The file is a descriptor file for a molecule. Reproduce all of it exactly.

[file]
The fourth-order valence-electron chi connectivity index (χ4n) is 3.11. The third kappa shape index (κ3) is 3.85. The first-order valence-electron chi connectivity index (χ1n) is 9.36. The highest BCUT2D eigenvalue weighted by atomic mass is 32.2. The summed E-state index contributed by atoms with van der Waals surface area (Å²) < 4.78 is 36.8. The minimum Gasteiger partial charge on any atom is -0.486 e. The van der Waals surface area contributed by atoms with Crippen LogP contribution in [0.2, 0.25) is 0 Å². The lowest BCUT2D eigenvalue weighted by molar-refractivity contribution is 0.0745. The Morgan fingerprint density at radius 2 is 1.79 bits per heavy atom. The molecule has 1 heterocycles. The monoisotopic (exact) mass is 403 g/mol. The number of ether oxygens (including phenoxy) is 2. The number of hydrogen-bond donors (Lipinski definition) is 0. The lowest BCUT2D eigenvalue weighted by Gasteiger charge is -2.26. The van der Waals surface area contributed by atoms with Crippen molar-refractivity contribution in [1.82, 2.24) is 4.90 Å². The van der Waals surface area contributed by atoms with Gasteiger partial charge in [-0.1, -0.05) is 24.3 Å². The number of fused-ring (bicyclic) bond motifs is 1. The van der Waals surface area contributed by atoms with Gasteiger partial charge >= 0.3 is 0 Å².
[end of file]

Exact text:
The fourth-order valence-electron chi connectivity index (χ4n) is 3.11. The third kappa shape index (κ3) is 3.85. The first-order valence-electron chi connectivity index (χ1n) is 9.36. The highest BCUT2D eigenvalue weighted by atomic mass is 32.2. The summed E-state index contributed by atoms with van der Waals surface area (Å²) < 4.78 is 36.8. The minimum Gasteiger partial charge on any atom is -0.486 e. The van der Waals surface area contributed by atoms with Crippen LogP contribution in [0.2, 0.25) is 0 Å². The lowest BCUT2D eigenvalue weighted by molar-refractivity contribution is 0.0745. The Morgan fingerprint density at radius 2 is 1.79 bits per heavy atom. The molecule has 1 heterocycles. The monoisotopic (exact) mass is 403 g/mol. The number of ether oxygens (including phenoxy) is 2. The number of hydrogen-bond donors (Lipinski definition) is 0. The lowest BCUT2D eigenvalue weighted by Gasteiger charge is -2.26. The van der Waals surface area contributed by atoms with Crippen molar-refractivity contribution in [1.82, 2.24) is 4.90 Å². The van der Waals surface area contributed by atoms with Gasteiger partial charge in [-0.1, -0.05) is 24.3 Å². The number of fused-ring (bicyclic) bond motifs is 1. The van der Waals surface area contributed by atoms with Gasteiger partial charge >= 0.3 is 0 Å².